After two years of work, countless hours stopped in traffic and nighttime construction noise that could keep up the deepest of sleepers, the Route 100 paving project between Waterbury and Stowe is complete.
More or less.
Kubricky Construction has “completed all the contracted work within the parameters we had established,” said Matt Bogaczyk, project manager for the Agency of Transportation.
Contractually speaking, the work was scheduled to be completed on Oct. 11; however, that date did not take into account days when bad weather prevented the contractors from working.
The project was first delayed from the onset by wintry weather in April of 2018.
Bogaczyk said the work was deemed complete by his agency on Oct. 18, 2019. Kubricky Construction will not face any financial penalties for finishing one week late, Bogaczyk said.
However, though the work is complete, there’s still more work to do. In the coming weeks, Kubricky will be cleaning waste it stored along Route 100. However, that work is subject to agreements with individual landowners and not subject to any timetable established by the Agency of Transportation.
Also, Kubricky will relocate the flashing speed sign currently near Ben & Jerry’s in Waterbury Center. The current location meets transportation standards, but the sign will be more visible when it’s moved 100 feet north, Bogaczyk said.
“We felt that vehicles weren’t seeing it early enough, so if we moved it north, people could see it a little but earlier,” Bogaczyk said. “It was an acceptable distance, but we felt we could move it and make it better.”
That work, which includes pouring a new foundation, is outside the state’s contract with Kubricky, Bogaczyk said.
Unlike the majority of the project, this work will be performed during the day. So, no more sleepless nights and no more delays and lane closures. Route 100 is smooth sailing, just in time for the end of foliage.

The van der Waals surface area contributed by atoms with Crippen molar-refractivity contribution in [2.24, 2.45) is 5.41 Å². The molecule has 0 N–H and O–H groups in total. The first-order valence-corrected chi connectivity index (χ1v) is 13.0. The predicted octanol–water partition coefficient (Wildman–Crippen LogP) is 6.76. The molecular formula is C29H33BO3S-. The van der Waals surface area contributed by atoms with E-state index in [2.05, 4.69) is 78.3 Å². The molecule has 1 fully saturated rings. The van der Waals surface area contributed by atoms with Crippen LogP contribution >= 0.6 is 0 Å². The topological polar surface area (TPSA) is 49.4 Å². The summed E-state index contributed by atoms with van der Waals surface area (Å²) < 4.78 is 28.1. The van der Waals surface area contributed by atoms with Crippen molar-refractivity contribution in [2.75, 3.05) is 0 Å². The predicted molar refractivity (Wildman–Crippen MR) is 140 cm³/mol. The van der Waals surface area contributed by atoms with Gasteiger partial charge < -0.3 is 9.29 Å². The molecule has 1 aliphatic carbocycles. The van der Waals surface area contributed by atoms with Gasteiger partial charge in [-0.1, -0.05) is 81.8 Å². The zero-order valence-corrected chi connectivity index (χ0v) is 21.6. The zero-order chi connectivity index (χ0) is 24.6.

Ground has broken on the first segment of Waterbury’s Main Street reconstruction project, from the railroad bridge to Stowe Street, with excavation to install a stormwater filter.
Travel will be limited to single-lane alternating one-way traffic. The entrance into the library and municipal office at 28 N. Main St. will be limited to one lane.
For folks looking to pay that their property tax bills — due no later than 4:30 p.m. Friday, Nov. 8 — but don’t want to sit in traffic, there is a drop box at the entrance to the office.
Looking southward, a water main break at Main and Elm streets on Monday resulted in loss of water service and then a boil notice for Main Street customers between Elm and Winooski streets.
Between Park Row and Foundry Street, residents and businesses along the even-numbered side of South Main can expect to lose driveway access for several hours at a time, so plan accordingly. Conduit work — needed to bury utility wires — has been put on hold until water-main work is completed on the odd-numbered side of South Main Street.
Paving in this area is expected to start this week, with lane shifts beginning the week of Oct. 28.
Granite curbs were due to be installed on the even-numbered side of South Main, from Park Row to just past Demeritt Place.